“He appeared genuinely hurt and wished he had had the chance to apologize to her personally.”
The man also alleged he had approached a Probation Officer asking to meet the victim’s parents to apologize and seek her forgiveness, a request made thrice over the years, but was refused each time.
“Mr X” said it was only when in prison and alone in his cell that he reflected on his behavior and actions that have resulted in his current situation adding that he found solace in the Bible, reaching out to God and since then, has not looked back.
According to the prison's counsellor and chaplain Father Bryan Volcere to date, 32 inmates, mostly incarcerated for murder and burglary, serving sentences between 10 years or more, have volunteered for the Restorative Justice programme.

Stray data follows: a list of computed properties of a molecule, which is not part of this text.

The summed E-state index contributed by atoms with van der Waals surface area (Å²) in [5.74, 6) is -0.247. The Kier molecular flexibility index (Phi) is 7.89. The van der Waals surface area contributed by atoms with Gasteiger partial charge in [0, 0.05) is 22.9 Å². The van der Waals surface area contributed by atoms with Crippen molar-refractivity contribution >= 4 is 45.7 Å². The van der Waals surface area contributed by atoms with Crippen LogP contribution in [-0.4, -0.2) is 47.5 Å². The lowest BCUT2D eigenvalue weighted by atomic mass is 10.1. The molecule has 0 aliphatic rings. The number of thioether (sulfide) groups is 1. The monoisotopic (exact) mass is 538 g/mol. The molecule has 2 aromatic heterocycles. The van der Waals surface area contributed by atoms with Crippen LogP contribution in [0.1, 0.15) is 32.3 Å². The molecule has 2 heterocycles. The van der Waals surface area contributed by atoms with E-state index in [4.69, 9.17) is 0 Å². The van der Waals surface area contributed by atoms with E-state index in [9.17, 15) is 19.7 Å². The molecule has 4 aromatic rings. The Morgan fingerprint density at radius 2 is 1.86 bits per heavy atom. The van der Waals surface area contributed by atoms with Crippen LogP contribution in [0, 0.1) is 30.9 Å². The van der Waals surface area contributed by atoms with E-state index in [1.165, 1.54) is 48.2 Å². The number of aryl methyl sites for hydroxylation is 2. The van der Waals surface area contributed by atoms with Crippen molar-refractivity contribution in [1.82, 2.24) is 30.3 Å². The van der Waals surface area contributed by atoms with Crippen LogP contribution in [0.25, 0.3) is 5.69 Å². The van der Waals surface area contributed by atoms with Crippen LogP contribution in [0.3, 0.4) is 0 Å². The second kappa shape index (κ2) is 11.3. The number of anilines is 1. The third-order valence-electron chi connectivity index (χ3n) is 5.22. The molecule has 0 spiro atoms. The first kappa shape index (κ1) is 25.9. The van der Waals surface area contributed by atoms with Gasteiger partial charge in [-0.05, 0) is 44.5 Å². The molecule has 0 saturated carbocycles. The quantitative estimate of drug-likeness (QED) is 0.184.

Father Volcere also told SNA that over a third of inmates are genuinely remorseful and gratefully turn over a new leaf, if given another chance.
Seychelles has 608 prisoners, mostly men
According to statistics from the Seychelles prison services dated June 23 2014, the prison population of the Indian Ocean island is 786 in total among which 727 are Seychellois nationals.
Most of the prisoners 608 in total have already been convicted while 119 are on remand.
Men make up the majority of prisoners in Seychelles. Sexual offences, fraud, arson, murder, piracy and drugs which is the most common are some of the offences for which the prisoners have been incarcerated.
Apart from the main Seychelles prison on the main island of Mahé, there is also the Open prison on Coetivy island, 290 kilometres south of the main island of Mahé, which is for the rehabilitation of prisoners. There is also the prison where drug traffickers, sexual offenders and refractory prisoners are incarcerated, on Marie-Louise, an outer island of the Seychelles.
A Juvenile prison is currently being built on the Seychelles second most populated island of Praslin and is expected to be ready by the end of the year.